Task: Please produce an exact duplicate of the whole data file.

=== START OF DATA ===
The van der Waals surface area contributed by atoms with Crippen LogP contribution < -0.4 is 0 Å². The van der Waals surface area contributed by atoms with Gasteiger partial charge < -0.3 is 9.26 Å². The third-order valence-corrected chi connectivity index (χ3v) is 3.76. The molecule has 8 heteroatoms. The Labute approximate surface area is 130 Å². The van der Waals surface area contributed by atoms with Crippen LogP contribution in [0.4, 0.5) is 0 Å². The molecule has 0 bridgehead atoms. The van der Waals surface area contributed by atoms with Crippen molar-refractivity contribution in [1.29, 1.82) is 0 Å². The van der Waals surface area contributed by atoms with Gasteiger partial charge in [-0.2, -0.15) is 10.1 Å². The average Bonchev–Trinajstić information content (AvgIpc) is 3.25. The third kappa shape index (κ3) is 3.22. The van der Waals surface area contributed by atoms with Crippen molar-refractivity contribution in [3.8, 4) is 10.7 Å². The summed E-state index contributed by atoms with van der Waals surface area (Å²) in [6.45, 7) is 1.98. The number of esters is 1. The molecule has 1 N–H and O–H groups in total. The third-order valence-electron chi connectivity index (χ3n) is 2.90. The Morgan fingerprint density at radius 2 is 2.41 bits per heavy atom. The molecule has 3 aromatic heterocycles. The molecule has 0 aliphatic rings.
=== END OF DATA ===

The van der Waals surface area contributed by atoms with Crippen LogP contribution < -0.4 is 0 Å². The van der Waals surface area contributed by atoms with Gasteiger partial charge < -0.3 is 9.26 Å². The third-order valence-corrected chi connectivity index (χ3v) is 3.76. The molecule has 8 heteroatoms. The Labute approximate surface area is 130 Å². The van der Waals surface area contributed by atoms with Crippen LogP contribution in [0.4, 0.5) is 0 Å². The molecule has 0 bridgehead atoms. The van der Waals surface area contributed by atoms with Crippen molar-refractivity contribution in [1.29, 1.82) is 0 Å². The van der Waals surface area contributed by atoms with Gasteiger partial charge in [-0.2, -0.15) is 10.1 Å². The average Bonchev–Trinajstić information content (AvgIpc) is 3.25. The third kappa shape index (κ3) is 3.22. The van der Waals surface area contributed by atoms with Crippen molar-refractivity contribution in [3.8, 4) is 10.7 Å². The summed E-state index contributed by atoms with van der Waals surface area (Å²) in [6.45, 7) is 1.98. The number of esters is 1. The molecule has 1 N–H and O–H groups in total. The third-order valence-electron chi connectivity index (χ3n) is 2.90. The Morgan fingerprint density at radius 2 is 2.41 bits per heavy atom. The molecule has 3 aromatic heterocycles. The molecule has 0 aliphatic rings.